I just wanted to get some constructive feedback on my solution for this problem taken from the HackerRank Cracking the Coding Interview series.

CTCI Arrays Left Rotation Problem Statement

#include <map>
#include <set>
#include <list>
#include <cmath>
#include <ctime>
#include <deque>
#include <queue>
#include <stack>
#include <string>
#include <bitset>
#include <cstdio>
#include <limits>
#include <vector>
#include <climits>
#include <cstring>
#include <cstdlib>
#include <fstream>
#include <numeric>
#include <sstream>
#include <iostream>
#include <algorithm>
#include <unordered_map>

using namespace std;

vector<int> array_left_rotation(vector<int> a, int n, int k) {
    vector<int> b(a.size());
    for(int i = 0, len = a.size(); i < len; i++) {
        int swapValue = (i + len - k) % len;
        b[swapValue] = a[i];

    return b;

int main(){
    int n;
    int k;
    cin >> n >> k;
    vector<int> a(n);
    for(int a_i = 0;a_i < n;a_i++){
        cin >> a[a_i];
    vector<int> output = array_left_rotation(a, n, k);
    for(int i = 0; i < n;i++)
        cout << output[i] << " ";
    cout << endl;
    return 0;

Don't use:

using namespace std;

See: Why is “using namespace std” considered bad practice?

Only include the headers you need. Also organizing them by length of name does not seem to have any benefits. Personally I group them by function others sort them alphabetically. Pick something logical.

Pass large objects by const reference rather than value.

vector<int> array_left_rotation(vector<int> const& a, int n, int k) {
                                      ///   ^^^^^^

If you pass by value as in the code above. The compiler needs to add code to copy the object from the main function into array_left_rotation().

Prefer pre-increment:

for(int i = 0, len = a.size(); i < len; i++)
                                     // ^^^ prefer ++i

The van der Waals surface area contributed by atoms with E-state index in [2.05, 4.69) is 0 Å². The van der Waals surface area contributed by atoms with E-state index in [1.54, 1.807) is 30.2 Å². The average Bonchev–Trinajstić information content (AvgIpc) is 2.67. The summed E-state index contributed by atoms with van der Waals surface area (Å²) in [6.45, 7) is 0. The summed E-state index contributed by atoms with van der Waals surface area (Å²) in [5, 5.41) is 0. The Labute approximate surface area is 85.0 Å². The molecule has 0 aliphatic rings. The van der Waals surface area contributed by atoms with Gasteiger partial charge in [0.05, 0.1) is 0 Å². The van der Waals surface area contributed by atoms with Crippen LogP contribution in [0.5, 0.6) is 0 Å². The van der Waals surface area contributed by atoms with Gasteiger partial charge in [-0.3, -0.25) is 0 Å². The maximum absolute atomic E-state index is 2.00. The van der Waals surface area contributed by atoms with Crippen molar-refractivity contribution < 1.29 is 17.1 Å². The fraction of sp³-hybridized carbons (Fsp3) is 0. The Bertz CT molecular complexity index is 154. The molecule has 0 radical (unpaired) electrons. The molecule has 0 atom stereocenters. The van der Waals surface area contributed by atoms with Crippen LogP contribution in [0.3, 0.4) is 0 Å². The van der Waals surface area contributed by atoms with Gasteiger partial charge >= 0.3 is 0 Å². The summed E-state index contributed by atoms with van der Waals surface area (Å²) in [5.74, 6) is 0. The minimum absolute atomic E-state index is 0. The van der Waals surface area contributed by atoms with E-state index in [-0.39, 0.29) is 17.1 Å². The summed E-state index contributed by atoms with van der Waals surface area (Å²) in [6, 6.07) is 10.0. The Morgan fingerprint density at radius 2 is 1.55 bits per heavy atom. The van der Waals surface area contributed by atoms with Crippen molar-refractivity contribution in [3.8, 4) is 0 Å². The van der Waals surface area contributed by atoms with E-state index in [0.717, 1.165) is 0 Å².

When using integers it makes no difference. But for other types it can potentially make a difference. So by using the pre-increment version you guarantee that you always use the most efficient version no matter what the type.

Not sure why we add len here:

int swapValue = (i + len - k) % len;

This is exactly the same as:

int swapValue = (i - k) % len;

Prefer to always use braces: '{' and '}' when you have a sub statements.

for(int i = 0; i < n;i++) 
    cout << output[i] << " ";

I would have used this:

for(int i = 0; i < n;i++) {
    cout << output[i] << " ";

Prefer \n over std::endl. THe only difference between the two is that std::endl will flush the stream. Since the code will automatically flush the stream at appropriate points (doing it manually usually results in efficiencies).

  • \$\begingroup\$ without len added the result might be negative on lower i. If I'm not mistaken, modulus on negative values is implementation defined. \$\endgroup\$ – Incomputable Dec 19 '16 at 6:39
  • \$\begingroup\$ Actually modulus is well defined. From: 5.6 Multiplicative operators [expr.mul] if the quotient a/b is representable in the type of the result, (a/b)*b + a%b is equal to a; otherwise, the behavior of both a/b and a%b is undefined. BUT you are correct for negative numbers it will generate negative values. \$\endgroup\$ – Martin York Dec 19 '16 at 7:02
  • Use only necessary #includes.

    #include <vector>
    #include <iostream>

    are the only two you are actually using.

  • The n argument to array_left_rotation is never used.

  • Use correct types. int may not be enough to represent the array size and its indices. Their type is std::vector<int>::size_type.

  • The wording of the problem statement suggests that the array shall be rotated in-place.


Your Answer

By clicking “Post Your Answer”, you agree to our terms of service, privacy policy and cookie policy

Not the answer you're looking for? Browse other questions tagged or ask your own question.